Clint Capela returns for his third season with the Atlanta Hawks as he, at age 28, approaches what some consider to be the later prime years for NBA big men. His numbers fell off last year for a number of reasons and likely due to other factors that aren’t completely knowable.
Offensively, he might be the best partner in the league for a heavy volume pick-and-roll point guard, like Trae Young, if one is not simply looking at box score stats and the individual game numbers of his performance finishing at the rim. He’s extremely nuanced and attentive to detail as a screener. Young easily had his best NBA season last year and has been vocal about the importance of being able to play with Capela.
Onyeka Okongwu is entering his third season and still sits behind Capela on the depth chart despite consistent improvement and flashing the skills and abilities needed to warrant, likely sooner than later, an opportunity to start at the center position. He will be extension eligible at the end of this season and presumably has an eye on getting maximum opportunity to demonstrate what he can do.
As such, some Hawks fans have been vocal about wanting to see Capela traded if a reasonable deal can be found. And it’s understandable. But expectations have been set high once again by the organization ahead of the 2022-2023 season and Capela, at this point, is still a more reliable performer than his younger backup.
Part of the beauty of having a player like Capela is that he doesn’t complain. When Okongwu closes games or gets extended minutes, there is no drama. When Capela doesn’t get touches on offense it’s not an issue. If the Hawks plan to transition in some way toward more playing time and general opportunity for Okongwu, there is no reason to expect any kind of issue in the locker room.
Besides, in order for Atlanta to meet their own expectations this season they will need reliably strong defensive play from the center position for 48 minutes a night. If either Capela or Okongwu are moved it’s going to be next to impossible to make that happen.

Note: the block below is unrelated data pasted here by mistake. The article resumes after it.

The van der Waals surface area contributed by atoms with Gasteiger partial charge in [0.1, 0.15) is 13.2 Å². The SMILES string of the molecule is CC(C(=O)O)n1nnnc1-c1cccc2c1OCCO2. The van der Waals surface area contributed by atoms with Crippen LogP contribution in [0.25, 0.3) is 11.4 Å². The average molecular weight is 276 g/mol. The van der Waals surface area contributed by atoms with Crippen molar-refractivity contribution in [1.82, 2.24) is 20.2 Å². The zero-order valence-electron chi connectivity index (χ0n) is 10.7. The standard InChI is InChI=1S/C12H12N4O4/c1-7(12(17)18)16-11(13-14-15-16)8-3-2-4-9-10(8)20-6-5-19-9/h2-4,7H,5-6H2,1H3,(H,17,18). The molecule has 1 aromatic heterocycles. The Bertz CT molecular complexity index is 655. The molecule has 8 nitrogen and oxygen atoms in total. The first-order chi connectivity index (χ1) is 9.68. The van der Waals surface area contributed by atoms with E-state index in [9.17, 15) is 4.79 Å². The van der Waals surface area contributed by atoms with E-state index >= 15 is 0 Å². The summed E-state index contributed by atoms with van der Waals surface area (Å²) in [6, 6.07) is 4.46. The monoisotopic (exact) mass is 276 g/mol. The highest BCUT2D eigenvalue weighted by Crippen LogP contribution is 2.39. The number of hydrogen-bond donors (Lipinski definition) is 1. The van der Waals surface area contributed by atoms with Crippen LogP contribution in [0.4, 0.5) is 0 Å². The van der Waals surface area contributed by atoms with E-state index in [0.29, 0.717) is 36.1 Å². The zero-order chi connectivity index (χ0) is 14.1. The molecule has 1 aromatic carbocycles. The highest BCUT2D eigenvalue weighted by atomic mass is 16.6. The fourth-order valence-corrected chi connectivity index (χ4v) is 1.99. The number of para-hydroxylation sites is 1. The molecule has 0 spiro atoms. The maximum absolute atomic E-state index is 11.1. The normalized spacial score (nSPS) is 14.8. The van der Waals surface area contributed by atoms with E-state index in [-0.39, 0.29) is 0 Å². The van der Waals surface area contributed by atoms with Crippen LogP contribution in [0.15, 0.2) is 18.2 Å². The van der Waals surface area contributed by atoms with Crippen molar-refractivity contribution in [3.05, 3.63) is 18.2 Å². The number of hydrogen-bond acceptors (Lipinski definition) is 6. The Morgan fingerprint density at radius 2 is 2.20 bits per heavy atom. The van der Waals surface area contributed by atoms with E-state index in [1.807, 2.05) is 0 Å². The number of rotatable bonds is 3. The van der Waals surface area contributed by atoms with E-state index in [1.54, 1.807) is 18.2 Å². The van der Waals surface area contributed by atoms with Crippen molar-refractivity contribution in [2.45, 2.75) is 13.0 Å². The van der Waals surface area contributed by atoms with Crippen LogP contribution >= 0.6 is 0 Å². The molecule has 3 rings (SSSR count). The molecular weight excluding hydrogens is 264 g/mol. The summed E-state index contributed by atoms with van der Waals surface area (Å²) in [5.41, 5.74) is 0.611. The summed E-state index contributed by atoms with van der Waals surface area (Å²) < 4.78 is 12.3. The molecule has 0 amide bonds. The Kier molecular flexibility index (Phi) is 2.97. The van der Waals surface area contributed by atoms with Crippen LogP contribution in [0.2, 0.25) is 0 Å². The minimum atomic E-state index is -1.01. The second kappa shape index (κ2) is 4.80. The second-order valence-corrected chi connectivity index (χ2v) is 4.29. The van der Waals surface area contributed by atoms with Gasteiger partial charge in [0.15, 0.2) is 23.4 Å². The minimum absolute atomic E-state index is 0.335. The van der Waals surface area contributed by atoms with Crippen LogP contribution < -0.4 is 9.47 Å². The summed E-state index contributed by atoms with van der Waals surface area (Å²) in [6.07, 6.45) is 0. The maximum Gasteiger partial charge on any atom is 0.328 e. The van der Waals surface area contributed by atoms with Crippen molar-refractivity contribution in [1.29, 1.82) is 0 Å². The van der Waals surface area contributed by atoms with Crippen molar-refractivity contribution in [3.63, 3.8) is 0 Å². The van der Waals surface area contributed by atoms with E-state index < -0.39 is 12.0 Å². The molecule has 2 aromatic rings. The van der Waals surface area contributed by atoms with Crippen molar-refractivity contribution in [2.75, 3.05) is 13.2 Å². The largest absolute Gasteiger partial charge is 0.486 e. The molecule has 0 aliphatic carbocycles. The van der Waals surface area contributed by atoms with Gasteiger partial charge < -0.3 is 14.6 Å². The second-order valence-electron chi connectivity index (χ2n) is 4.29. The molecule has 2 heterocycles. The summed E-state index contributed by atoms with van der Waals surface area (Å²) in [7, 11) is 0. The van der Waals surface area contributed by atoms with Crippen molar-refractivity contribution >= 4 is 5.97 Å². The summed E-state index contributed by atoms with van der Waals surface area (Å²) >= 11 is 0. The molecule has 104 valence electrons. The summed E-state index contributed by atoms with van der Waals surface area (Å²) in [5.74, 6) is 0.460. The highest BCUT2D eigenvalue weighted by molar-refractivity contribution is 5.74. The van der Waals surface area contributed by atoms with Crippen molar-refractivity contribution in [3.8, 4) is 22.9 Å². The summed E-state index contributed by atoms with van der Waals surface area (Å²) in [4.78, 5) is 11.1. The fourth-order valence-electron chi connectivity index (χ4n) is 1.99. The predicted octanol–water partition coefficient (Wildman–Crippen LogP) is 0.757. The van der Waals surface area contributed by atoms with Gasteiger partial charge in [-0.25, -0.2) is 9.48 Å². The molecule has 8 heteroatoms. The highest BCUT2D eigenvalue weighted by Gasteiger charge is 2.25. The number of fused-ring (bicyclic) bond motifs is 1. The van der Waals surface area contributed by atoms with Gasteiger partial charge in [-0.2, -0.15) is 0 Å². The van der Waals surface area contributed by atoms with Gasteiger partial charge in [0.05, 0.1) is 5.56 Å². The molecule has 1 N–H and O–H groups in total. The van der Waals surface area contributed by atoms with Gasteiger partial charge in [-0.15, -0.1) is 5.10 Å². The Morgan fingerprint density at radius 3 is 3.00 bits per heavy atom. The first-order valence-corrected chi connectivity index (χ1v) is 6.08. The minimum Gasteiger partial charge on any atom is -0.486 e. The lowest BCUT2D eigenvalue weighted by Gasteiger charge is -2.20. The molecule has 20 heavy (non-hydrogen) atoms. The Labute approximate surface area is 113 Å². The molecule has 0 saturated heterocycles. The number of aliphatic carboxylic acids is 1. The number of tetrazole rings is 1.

As for Capela’s numbers last season, his volume and quality of opportunities as a pick and roll finisher were diminished as opposing teams were stubborn about using more aggressive defensive coverage. There was less of the drop technique and more of aggressive tactics used at the level of the screen.
That’s not to say his finishing wasn’t frustrating at times. But he replicated his conversion percentage on shot at the rim from the previous season. His rebounding numbers were down as he was asked to play a bit further from the rim as the Hawks persistently struggled to defend at the point of attack. The same factor also impacted his rate of blocked shots.
With the Hawks having reworked their roster with an eye on getting stronger defensively at the point of attack, it should be enlightening to see if Capela is positioned to generate the kind of impact he showed down the stretch of the 2020-2021 season.
Having signed a two-year contract extension ahead of last season, Capela now has three years remaining on his deal. Apart from an injury, always a concern for a big man… especially one that has missed time with some consistency, he should be a player that can be moved if needed when the time is right.
In addition to his value as a defender and rebounder, he’s simply a guy that leading scorers at the guard position are eager to play alongside. He works incredibly hard with screening and positioning in the offensive half court. And player like Young will always value and appreciate that.
Still, for the Hawks to be the best version of themselves and to have their best season, Capela will need to be a healthy and reliable contributor across the season. Coming off of a full offseason to rest, recover, and prepare his body he should be well positioned to provide that.